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It's a bad idea to revise elk-hunting process


Recently, a report was published by the Legislative Finance Council regarding a funding method utilized by New Mexico Department of Game and Fish (NMDGF) to compensate landowners for conservation practices essential to maintaining critical habitat provided to wildlife on their private property.

The report prompted Sen. Martin Heinrich, D -N.M., to write a critical letter outlining his disapproval, as well as an article by the Albuquerque Journal. Designed with input from numerous stakeholders, the Elk Private Land Use System (EPLUS) has taken the NMDGF decades to perfect and has been credited as a model system among other western hunting states.

 EPLUS provides landowners with elk-hunting authorizations through a system that determines the level of wildlife benefit their property is producing. The landowner must apply for EPLUS, and NMDGF subsequently conducts a physical inspection of the property to ensure the wildlife benefit. Once the authorization is awarded, the landowner is free to sell or give that permit to whomever s/he wishes.

Contrary to what Sen. Heinrich alleges, altering the EPLUS program will have the most damaging impacts on small acreage properties. Approximately 38 percent of EPLUS recipients own 500 acres or less, and a large percentage of those are 100 acres or less.

A great number of these property owners rely on revenue created from the sale of their EPLUS tags as part of their family’s annual income. These permit sales can represent $5,000 -$10,000 or more of their annual earnings, depending on the property location and number of tags.

These are not wealthy absentee owners. They are hardworking, rural families with great financial burdens, especially in the COVID climate. 

Additionally, the impact to rural land values should be considered. Removing elk permits from a property is likely to reduce the market value of that land up to 50 percent, based on current market conditions. That doesn’t just impact the EPLUS landowner, but all properties in the rural areas around them as comparable prices tumble, and all land values subsequently decrease.

To put that in perspective, if legislation or regulation changes were presented to decreased property values in the metro areas by up to 50 percent, there would be substantial push back and the proposed changes would likely stall right from the start. Why should rural New Mexicans be subject to the likely financial ruin that urban New Mexicans are not?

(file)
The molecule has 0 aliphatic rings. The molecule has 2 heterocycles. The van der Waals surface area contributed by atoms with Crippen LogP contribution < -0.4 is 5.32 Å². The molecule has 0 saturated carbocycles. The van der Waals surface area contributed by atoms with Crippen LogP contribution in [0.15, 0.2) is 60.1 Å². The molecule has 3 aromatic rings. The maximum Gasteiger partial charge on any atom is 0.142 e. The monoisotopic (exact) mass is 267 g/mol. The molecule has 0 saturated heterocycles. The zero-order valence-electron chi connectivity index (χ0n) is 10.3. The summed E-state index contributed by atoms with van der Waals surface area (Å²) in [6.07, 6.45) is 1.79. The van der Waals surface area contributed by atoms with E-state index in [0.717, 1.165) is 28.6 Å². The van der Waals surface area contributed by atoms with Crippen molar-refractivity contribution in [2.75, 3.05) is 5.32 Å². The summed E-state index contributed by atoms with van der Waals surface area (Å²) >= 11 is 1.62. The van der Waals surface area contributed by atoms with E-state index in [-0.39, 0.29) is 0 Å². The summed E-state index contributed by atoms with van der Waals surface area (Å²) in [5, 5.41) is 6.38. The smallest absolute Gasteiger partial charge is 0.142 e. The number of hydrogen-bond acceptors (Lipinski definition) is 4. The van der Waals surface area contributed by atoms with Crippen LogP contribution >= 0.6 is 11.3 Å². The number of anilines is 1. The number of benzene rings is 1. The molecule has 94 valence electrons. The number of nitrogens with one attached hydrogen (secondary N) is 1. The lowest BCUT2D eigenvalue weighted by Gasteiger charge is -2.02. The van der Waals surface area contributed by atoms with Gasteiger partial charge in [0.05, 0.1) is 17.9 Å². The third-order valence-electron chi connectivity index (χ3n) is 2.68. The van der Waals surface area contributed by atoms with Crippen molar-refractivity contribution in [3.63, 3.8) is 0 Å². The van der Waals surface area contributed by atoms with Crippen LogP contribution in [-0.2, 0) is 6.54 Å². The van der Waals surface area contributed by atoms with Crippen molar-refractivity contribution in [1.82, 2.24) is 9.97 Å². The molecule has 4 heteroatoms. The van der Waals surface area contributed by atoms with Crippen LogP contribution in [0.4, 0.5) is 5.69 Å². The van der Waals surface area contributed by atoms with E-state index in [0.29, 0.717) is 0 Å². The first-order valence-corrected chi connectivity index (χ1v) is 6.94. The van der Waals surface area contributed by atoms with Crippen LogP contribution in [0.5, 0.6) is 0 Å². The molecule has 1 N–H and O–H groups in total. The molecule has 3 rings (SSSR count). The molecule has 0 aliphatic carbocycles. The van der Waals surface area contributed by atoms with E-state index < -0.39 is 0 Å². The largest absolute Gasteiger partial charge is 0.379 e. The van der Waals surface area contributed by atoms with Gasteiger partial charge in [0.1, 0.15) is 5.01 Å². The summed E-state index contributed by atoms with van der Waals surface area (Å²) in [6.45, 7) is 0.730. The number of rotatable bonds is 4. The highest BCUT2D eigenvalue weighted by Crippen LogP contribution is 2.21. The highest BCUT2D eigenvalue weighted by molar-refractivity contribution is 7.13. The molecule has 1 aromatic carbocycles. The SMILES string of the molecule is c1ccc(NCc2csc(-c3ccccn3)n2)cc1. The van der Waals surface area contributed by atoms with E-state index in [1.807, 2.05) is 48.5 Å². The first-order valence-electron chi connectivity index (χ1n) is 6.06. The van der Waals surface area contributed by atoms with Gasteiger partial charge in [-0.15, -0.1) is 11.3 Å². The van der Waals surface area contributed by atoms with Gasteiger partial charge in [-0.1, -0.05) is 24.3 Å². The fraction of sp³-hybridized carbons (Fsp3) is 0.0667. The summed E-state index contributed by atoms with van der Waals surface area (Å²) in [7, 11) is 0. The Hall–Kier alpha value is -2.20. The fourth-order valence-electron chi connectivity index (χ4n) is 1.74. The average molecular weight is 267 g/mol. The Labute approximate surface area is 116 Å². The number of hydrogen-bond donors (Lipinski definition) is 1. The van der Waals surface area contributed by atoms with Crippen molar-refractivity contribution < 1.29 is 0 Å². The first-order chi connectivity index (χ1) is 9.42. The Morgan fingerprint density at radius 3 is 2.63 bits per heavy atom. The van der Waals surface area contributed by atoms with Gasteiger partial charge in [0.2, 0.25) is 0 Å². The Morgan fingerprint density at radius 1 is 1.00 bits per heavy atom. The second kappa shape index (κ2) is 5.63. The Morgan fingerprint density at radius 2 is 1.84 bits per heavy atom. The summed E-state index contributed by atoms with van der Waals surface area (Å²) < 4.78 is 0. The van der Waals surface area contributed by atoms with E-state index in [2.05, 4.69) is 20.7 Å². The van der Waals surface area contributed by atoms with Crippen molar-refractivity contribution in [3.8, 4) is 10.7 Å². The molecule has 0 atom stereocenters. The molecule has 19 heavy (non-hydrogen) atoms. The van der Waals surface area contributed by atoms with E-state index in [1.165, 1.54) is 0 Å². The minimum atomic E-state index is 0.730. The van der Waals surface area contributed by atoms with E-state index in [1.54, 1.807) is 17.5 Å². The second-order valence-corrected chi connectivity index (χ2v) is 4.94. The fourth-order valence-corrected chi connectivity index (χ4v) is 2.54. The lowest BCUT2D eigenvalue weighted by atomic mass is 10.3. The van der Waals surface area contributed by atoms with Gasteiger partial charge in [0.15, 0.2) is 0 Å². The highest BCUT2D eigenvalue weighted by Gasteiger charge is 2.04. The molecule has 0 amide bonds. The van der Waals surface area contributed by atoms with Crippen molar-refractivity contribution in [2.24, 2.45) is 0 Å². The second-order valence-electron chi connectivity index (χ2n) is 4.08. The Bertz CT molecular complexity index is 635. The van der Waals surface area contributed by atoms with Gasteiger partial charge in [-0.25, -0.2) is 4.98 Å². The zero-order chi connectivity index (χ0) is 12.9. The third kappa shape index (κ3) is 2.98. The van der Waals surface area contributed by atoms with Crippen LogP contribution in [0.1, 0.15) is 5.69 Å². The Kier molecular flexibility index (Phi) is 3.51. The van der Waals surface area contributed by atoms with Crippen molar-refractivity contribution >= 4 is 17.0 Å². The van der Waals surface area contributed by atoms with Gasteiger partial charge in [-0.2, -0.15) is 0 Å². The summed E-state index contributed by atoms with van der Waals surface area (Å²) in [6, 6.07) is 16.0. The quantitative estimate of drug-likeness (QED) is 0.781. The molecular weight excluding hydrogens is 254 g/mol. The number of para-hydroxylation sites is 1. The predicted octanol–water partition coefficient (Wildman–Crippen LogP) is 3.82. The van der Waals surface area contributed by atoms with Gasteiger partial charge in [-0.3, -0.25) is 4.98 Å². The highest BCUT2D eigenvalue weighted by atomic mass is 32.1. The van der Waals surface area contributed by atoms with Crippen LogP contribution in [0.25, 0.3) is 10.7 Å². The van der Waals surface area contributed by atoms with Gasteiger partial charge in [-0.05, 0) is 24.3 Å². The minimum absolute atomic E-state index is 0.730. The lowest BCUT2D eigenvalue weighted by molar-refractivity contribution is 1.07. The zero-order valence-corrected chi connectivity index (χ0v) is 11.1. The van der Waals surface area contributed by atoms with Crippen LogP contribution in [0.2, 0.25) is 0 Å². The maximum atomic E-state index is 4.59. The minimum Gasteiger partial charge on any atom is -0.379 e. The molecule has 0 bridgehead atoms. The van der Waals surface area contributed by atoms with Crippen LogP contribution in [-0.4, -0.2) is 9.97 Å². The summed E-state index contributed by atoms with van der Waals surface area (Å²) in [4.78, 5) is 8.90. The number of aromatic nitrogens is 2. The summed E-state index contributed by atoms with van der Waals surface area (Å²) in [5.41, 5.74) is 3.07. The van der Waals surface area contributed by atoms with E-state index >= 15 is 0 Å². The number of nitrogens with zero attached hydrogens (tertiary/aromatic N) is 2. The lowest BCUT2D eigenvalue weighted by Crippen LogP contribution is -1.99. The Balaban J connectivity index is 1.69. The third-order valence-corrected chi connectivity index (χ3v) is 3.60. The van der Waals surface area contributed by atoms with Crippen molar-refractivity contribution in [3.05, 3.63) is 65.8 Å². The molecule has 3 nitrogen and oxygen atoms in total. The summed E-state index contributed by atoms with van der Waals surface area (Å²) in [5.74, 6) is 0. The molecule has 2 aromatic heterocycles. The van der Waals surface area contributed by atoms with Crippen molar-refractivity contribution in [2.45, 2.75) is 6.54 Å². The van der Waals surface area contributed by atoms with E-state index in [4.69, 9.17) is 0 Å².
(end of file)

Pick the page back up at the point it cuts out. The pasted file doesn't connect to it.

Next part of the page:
Although rural economies will bear a greater weight, the state as a whole will suffer great loss in revenues generated through tourism, as hunting/fishing remains the highest grossing outdoor recreation tourism business in the state, an industry already on the brink of collapse as a result of the pandemic.

Speaking of revenue shortfalls, it’s important to note that NMDGF does not receive any money from the state’s general fund. The agency’s annual budget is funded through hunting and fishing license sales and excise tax dollars produced on the sale of hunting and fishing equipment. Wildlife conservation in New Mexico is entirely funded by hunters and anglers.

Criticism and potential ill-advised changes of the EPLUS system threaten a process that heavily benefits natural resource conservation efforts. It also benefits the annual budget of a self-funding state agency, in-state hunters, our crippled tourism industry and our damaged state economy -- specifically economies of our vulnerable rural communities.

Furthermore, it highlights the disconnect between urban-minded lawmakers and the reality of what is taking place in rural areas of the state.

Allow me to narrow that divide by extending a bit of good advice and cowboy logic from those of us in rural and remote New Mexico: If it ain’t broke, don’t fix it.

Senator-Elect Crystal Diamond represents District 35, which includes Hidalgo, Sierra, Luna and portions of Dona Ana County. Reach her at 575-740-1539.